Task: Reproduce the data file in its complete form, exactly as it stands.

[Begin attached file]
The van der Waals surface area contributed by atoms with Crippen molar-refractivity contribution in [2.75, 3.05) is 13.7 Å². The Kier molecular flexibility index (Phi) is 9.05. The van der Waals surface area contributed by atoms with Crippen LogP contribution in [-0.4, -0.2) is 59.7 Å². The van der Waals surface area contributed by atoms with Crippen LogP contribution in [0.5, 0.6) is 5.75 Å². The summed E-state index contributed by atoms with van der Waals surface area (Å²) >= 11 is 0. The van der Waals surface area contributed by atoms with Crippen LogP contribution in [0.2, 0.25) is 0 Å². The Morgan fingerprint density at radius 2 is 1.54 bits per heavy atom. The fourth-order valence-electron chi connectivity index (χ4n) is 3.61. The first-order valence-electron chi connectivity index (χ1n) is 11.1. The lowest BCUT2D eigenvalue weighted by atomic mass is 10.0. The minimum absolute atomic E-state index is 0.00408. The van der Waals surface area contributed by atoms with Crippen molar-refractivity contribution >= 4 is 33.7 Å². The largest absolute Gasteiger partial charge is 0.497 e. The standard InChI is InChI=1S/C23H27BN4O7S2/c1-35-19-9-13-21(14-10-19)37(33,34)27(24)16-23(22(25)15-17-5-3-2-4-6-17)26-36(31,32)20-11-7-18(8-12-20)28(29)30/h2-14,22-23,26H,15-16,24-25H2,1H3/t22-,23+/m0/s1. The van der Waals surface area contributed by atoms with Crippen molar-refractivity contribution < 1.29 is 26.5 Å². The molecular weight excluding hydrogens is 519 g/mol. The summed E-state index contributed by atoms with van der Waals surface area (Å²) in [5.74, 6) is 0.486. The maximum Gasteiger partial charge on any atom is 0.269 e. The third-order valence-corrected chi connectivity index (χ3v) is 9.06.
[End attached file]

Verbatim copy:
The van der Waals surface area contributed by atoms with Crippen molar-refractivity contribution in [2.75, 3.05) is 13.7 Å². The Kier molecular flexibility index (Phi) is 9.05. The van der Waals surface area contributed by atoms with Crippen LogP contribution in [-0.4, -0.2) is 59.7 Å². The van der Waals surface area contributed by atoms with Crippen LogP contribution in [0.5, 0.6) is 5.75 Å². The summed E-state index contributed by atoms with van der Waals surface area (Å²) >= 11 is 0. The van der Waals surface area contributed by atoms with Crippen LogP contribution in [0.2, 0.25) is 0 Å². The Morgan fingerprint density at radius 2 is 1.54 bits per heavy atom. The fourth-order valence-electron chi connectivity index (χ4n) is 3.61. The first-order valence-electron chi connectivity index (χ1n) is 11.1. The lowest BCUT2D eigenvalue weighted by atomic mass is 10.0. The minimum absolute atomic E-state index is 0.00408. The van der Waals surface area contributed by atoms with Crippen molar-refractivity contribution >= 4 is 33.7 Å². The largest absolute Gasteiger partial charge is 0.497 e. The standard InChI is InChI=1S/C23H27BN4O7S2/c1-35-19-9-13-21(14-10-19)37(33,34)27(24)16-23(22(25)15-17-5-3-2-4-6-17)26-36(31,32)20-11-7-18(8-12-20)28(29)30/h2-14,22-23,26H,15-16,24-25H2,1H3/t22-,23+/m0/s1. The van der Waals surface area contributed by atoms with Crippen molar-refractivity contribution < 1.29 is 26.5 Å². The molecular weight excluding hydrogens is 519 g/mol. The summed E-state index contributed by atoms with van der Waals surface area (Å²) in [5.74, 6) is 0.486. The maximum Gasteiger partial charge on any atom is 0.269 e. The third-order valence-corrected chi connectivity index (χ3v) is 9.06.